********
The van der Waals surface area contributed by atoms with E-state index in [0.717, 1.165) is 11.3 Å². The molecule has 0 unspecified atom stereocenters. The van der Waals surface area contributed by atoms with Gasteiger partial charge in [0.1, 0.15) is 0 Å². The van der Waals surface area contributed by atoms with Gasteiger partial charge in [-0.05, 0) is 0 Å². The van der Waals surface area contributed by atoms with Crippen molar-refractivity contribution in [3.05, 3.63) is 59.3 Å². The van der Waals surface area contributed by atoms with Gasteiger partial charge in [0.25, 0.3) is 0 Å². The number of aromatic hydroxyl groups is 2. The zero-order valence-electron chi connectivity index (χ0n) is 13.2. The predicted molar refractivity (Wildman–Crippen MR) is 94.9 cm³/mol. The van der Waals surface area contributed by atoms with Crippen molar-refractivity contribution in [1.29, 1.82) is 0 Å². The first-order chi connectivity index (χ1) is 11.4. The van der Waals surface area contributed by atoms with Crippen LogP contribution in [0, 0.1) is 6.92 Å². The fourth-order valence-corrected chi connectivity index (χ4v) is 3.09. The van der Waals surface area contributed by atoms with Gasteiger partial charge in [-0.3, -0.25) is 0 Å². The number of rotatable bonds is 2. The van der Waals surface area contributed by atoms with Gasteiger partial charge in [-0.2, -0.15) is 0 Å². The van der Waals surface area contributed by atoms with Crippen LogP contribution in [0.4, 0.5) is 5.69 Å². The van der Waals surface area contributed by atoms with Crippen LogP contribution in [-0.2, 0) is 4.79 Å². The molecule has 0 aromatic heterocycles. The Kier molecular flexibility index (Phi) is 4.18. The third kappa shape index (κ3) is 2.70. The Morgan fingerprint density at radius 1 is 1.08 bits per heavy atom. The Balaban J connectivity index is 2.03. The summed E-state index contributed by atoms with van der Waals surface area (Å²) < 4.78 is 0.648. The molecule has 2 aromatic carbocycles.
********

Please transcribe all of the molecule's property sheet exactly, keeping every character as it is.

The van der Waals surface area contributed by atoms with E-state index in [0.717, 1.165) is 11.3 Å². The molecule has 0 unspecified atom stereocenters. The van der Waals surface area contributed by atoms with Gasteiger partial charge in [0.1, 0.15) is 0 Å². The van der Waals surface area contributed by atoms with Gasteiger partial charge in [-0.05, 0) is 0 Å². The van der Waals surface area contributed by atoms with Crippen molar-refractivity contribution in [3.05, 3.63) is 59.3 Å². The van der Waals surface area contributed by atoms with Gasteiger partial charge in [0.25, 0.3) is 0 Å². The number of aromatic hydroxyl groups is 2. The zero-order valence-electron chi connectivity index (χ0n) is 13.2. The predicted molar refractivity (Wildman–Crippen MR) is 94.9 cm³/mol. The van der Waals surface area contributed by atoms with Crippen molar-refractivity contribution in [1.29, 1.82) is 0 Å². The first-order chi connectivity index (χ1) is 11.4. The van der Waals surface area contributed by atoms with Crippen LogP contribution in [0, 0.1) is 6.92 Å². The fourth-order valence-corrected chi connectivity index (χ4v) is 3.09. The van der Waals surface area contributed by atoms with Gasteiger partial charge in [-0.3, -0.25) is 0 Å². The number of rotatable bonds is 2. The van der Waals surface area contributed by atoms with Gasteiger partial charge in [-0.2, -0.15) is 0 Å². The van der Waals surface area contributed by atoms with Crippen LogP contribution in [0.4, 0.5) is 5.69 Å². The van der Waals surface area contributed by atoms with Crippen LogP contribution in [-0.2, 0) is 4.79 Å². The molecule has 0 aromatic heterocycles. The Kier molecular flexibility index (Phi) is 4.18. The third kappa shape index (κ3) is 2.70. The Morgan fingerprint density at radius 1 is 1.08 bits per heavy atom. The Balaban J connectivity index is 2.03. The summed E-state index contributed by atoms with van der Waals surface area (Å²) < 4.78 is 0.648. The molecule has 2 aromatic carbocycles.